10/11/2012 09:02 am ET Updated Dec 11, 2012

Sifting Through the Settler Politics of East Jerusalem's Archaeological Site

Just a few steps outside of the Old City, in the East Jerusalem neighborhood of Silwan, sits the City of David National Park, one of Israel's most visited tourist attractions. Each year hundreds of thousands of Israelis and foreigners visit to marvel at biblical era archaeological finds including Hezekiah's Tunnel and the Gihon Spring, ancient Jerusalem's main water source. What most visitors don't know, however, is that their price of admission supports Elad, an ideological settler organization.

Thankfully, this situation may change. Just before the Jewish New Year, the Jerusalem District Court accepted a petition against renewing the Israel Nature and Park Authority's contract with the Elad settler organization on the basis that the contract was illegal and thus invalid. The Jerusalem-based human rights organization Ir Amim brought the petition before the court because there has never been a transparent open tender process for awarding the privilege of managing the City of David National Park's daily operations. As a result of the verdict, the Israel Nature and Parks Authority must now either publish a new tender to operate the national park or decide to exempt the process from tender in accordance with procedures outlined by law.

Ir Amim hailed the decision saying it stops a long-running chain of illegal decisions that granted an extremist right-wing organization control of a public site with deep historical and cultural significance for people throughout the world.

On a recent visit to Jerusalem as part of a study tour I led, we studied a text from the third century rabbi, Rabbi Nathan, who taught that there are ten measures of beauty, wisdom and Torah in the world; nine of them are in Jerusalem and one of them in the rest of the world. At the same time, he taught, there are 10 measures of suffering, might and hypocrisy in the world; nine of them are in Jerusalem and one of them in the in the rest of the world.

While my group was in Silwan, we saw first-hand how this concentration of beauty, wisdom, Torah, suffering, might and hypocrisy is on display front and center at the City of David. Out of the gray, garbage-strewn streets of this crowded, poor Palestinian neighborhood, with no open space or trees in sight, a gleaming, new Jerusalem-stone wall rises up, leading to the archaeological park. Inside the park, biblical stories from King David's time are told. Outside is a completely different story.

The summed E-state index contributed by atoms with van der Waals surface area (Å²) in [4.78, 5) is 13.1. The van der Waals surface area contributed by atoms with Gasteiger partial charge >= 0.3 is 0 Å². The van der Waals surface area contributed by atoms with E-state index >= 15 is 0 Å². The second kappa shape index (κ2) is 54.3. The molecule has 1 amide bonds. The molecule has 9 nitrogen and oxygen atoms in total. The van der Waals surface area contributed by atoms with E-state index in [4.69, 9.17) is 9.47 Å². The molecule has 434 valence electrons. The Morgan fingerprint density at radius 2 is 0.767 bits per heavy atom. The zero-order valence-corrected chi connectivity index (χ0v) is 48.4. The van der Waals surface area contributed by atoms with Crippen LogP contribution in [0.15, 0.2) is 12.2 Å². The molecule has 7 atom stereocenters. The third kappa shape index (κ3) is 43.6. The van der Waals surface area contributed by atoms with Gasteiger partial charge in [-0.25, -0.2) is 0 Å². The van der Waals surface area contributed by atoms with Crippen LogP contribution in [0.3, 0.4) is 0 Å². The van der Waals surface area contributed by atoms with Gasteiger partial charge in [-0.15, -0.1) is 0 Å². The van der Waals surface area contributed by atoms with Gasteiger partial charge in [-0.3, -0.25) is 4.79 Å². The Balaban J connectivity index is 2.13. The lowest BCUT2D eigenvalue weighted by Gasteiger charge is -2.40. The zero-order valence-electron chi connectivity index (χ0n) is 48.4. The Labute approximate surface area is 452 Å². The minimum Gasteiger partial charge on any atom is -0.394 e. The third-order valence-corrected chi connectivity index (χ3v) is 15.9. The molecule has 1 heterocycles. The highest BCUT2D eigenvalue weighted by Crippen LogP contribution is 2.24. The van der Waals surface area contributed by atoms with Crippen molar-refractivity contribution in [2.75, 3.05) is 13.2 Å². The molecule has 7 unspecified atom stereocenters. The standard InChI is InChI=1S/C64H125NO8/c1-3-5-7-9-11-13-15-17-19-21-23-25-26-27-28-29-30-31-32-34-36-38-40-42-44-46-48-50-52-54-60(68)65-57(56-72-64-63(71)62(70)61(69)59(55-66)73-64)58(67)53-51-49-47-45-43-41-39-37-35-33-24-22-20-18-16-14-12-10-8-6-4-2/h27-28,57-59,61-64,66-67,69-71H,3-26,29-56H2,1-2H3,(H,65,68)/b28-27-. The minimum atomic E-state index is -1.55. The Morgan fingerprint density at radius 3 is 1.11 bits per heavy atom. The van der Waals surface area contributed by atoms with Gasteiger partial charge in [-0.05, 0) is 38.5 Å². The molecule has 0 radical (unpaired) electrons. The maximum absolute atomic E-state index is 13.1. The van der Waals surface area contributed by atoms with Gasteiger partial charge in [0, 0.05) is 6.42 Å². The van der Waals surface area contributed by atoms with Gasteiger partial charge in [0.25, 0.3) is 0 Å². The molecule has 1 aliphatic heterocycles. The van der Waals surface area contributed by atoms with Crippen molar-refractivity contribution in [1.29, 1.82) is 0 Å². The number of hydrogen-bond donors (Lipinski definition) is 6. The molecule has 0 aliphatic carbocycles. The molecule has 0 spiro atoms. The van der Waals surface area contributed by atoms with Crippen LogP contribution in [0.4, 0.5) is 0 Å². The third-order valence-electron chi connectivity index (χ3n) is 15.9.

In this neighborhood of 31,000 people, where residents complain that there is no park or playground for their children to play, banners hang on that Jerusalem-stone wall, advertising fun at the City of David for the whole family, complete with water tunnel and Segway tours. Meanwhile, local Palestinian residents complain that Elad has sealed off their access to public and private spaces their community has used for hundreds of years. On the traffic-clogged streets of Silwan, there are places where the pavement buckles dangerously and cracks and sinkholes have appeared. According to critics, this damage is likely due to Elad's excavation work, which is done without independent oversight or approval. Digging is conducted under roads, schools, mosques and Palestinian homes without consulting or notifying local residents.

Elad's role in Silwan has been highly criticized within Israel and internationally since 1997 when the Israel Land Authority and Elad signed an "authorization contract" for "guardianship and maintenance" of the park without a prior legal tender. Since then Elad has spent millions of dollars, and sometimes has used ethically and legally questionable means to move right-wing Jewish settlers into the Palestinian neighborhood of Silwan surrounding the archaeological site.

Human rights organizations, archaeologists, urban planners and local residents have criticized Elad's archaeological practices as harmful to property and public infrastructure. Archeologists and historians have also called out the settler organization for presenting an incomplete and biased historical narrative that predominately uses a biblical lens to emphasize Jewish history at the site, while neglecting to illuminate several layers of historical remains from other cultures and religions.

By combining their settlement activity with archaeology and tourism, Elad has been able to take control of land and property in the neighborhood, legitimize their settlement endeavors in the eyes of the public and restrict Palestinian residents' access to parts of their neighborhood.

The recent court verdict in Jerusalem is a human rights victory. It demonstrates the need to closely scrutinize government-settler partnerships which left unchecked damages the prospects for Jerusalem to truly be an Oasis of Justice, a City of Holiness and a City of Peace.